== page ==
Woman Killed By Her Rooster While Collecting Eggs
The death of a woman after a rooster pecked her is being used as a warning to other Australians.
The elderly woman, who was not identified out of respect for her family, died after being attacked while collecting eggs from a chicken coop on her rural South Australian property.
The rooster pecked the woman on the lower left leg, puncturing a varicose vein, leading to the wound bleeding out.
But the death was a tragic accident that could have possibly been prevented said Professor Roger Byard, from the University of Adelaide.
"It is possible if the woman had put her thumb over the hole and called for help she could have survived," he told 10 daily.
The case was published in the international journal Forensic Science, Medicine and Pathology, as part of a study on how to identify wounds from small animals during an autopsy.
"This case demonstrates that even relatively small domestic animals may be able to inflict lethal injuries in individuals if there are specific vascular vulnerabilities present," the journal said.
Byard explained varicose veins are easily damaged, and a hole the size of a match head can be big enough for someone to bleed to death.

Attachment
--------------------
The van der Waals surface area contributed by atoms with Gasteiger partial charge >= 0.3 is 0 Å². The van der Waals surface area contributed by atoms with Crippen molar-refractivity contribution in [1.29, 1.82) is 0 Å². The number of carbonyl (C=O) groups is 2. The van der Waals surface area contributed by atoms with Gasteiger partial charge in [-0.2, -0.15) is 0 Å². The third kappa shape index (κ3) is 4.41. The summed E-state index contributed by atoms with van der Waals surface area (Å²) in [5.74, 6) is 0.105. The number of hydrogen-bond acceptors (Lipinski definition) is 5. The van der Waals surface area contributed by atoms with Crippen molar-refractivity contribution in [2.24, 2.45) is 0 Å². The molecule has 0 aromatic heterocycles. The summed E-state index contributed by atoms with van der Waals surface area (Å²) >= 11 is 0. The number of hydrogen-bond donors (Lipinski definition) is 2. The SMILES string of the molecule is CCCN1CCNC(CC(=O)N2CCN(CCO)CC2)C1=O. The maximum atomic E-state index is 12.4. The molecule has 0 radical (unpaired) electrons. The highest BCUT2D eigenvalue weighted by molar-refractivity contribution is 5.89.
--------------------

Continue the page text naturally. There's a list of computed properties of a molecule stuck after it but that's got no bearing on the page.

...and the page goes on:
"Most people wouldn't think about a small cut, but for someone with varicose veins it can be potentially lethal," he said.
For 30 years, forensic expert Byard has researched accidental deaths and how they could have been prevented. The deaths Byard and his team research are "unique" and rare events, much like this rooster attack.
While this death is tragic and rare, Byard said it serves as a reminder of the dangers varicose veins can pose if damaged.
"If you knock them, put pressure on the wound, elevate and call for help," he said.
The elderly are a particularly vulnerable demographic, especially if the person lives alone or is dementing, as they may not know what to do if they damage the fragile veins.
Varicose veins form when valves in the vein stop working, allowing blood to pool. As the blood pools, the veins become enlarged and are closer to the surface of the skin. A small knock to these can lead to profuse bleeding, and in some cases death.
Approximately 40 percent of the population suffer from varicose veins, according to the study.
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Byard said it is not known how many deaths are the result of injuries like this case as they are often not reported, particularly from small animals.
A woman in the U.K. died recently after a cat scratched her leg, leading her to bleed out in similar fashion to the South Australian woman.
Varicose veins are a condition that can be easily treated by a medical professional.